Without the aid of a time machine we can never be certain, but putting the various references together, in Domesday we have great areas of forest and fen, with settlements in a line at Low Hill, at Esmedum ( logic would dictate if it was a fort it would have been at the high point around Lodge Lane, and two more somewhere around Princes Park ( south of the fens) and Otterspool. The site of Liverpool north of the ‘pool’ inlet itself was a part of West Derby, the lands south of ‘the pool’, while of little use for farming, belonged to Smithdown up to the approximate area of Parliament Street.
By the time King John planned his new town, Liverpool was a separate entity, and all lands South of ‘the pool’ counted as ‘Toxteth’ manor ( incorporating Smithdown). These lands, swapped by the King with Lord Molyneux, were split the area into the Royal Park itself ( Toxteth Park), and the 'great heath' and Mosslake.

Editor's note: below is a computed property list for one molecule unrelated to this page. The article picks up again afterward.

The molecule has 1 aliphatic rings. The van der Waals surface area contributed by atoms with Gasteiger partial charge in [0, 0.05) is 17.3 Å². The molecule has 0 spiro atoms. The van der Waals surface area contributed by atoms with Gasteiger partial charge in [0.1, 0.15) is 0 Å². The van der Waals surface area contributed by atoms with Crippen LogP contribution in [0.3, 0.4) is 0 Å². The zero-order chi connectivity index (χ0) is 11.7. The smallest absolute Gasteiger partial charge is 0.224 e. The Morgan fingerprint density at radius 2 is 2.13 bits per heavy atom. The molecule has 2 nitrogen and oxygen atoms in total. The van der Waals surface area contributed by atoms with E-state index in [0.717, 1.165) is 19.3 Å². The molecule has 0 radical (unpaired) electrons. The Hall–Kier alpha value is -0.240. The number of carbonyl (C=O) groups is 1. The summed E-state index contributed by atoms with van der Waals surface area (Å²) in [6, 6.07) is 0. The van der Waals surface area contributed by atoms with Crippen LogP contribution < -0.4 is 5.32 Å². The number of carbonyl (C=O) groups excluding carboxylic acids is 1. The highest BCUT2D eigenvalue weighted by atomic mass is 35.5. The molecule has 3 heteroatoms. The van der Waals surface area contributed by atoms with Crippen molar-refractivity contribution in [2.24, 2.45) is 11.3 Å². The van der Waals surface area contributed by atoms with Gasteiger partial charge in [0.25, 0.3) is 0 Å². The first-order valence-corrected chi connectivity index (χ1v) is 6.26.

If this alleged swapping of lands with the King is actually true, it might explain the dispute between Edward Moore and Lord Molyneux listed in the Rental of 1667. When he owned the whole area, Edmund Crouchback gave the Mosslake fields to the Liverpool Corporation, who then sublet to Moore. Molyneux meanwhile, ‘Lord’ of Toxteth since the twelfth century, claimed ancestral ownership of the whole heath and Mosslake, arguing it hadn't been Crouchback's to give.
I'll give you a little breather from the hardcore before I go onto the next part and the meat of the story. I hope you'll excuse me but I'll skip the whole creation of Liverpool town itself bit, as its very well documented elsewhere, and after a few posts on other things jump to around 1600, which is when the story of the Moss Lake and what was to be Abercromby square really picks up again, and also links into the reasons for the creation of the first dock and Liverpool's explosion as a port.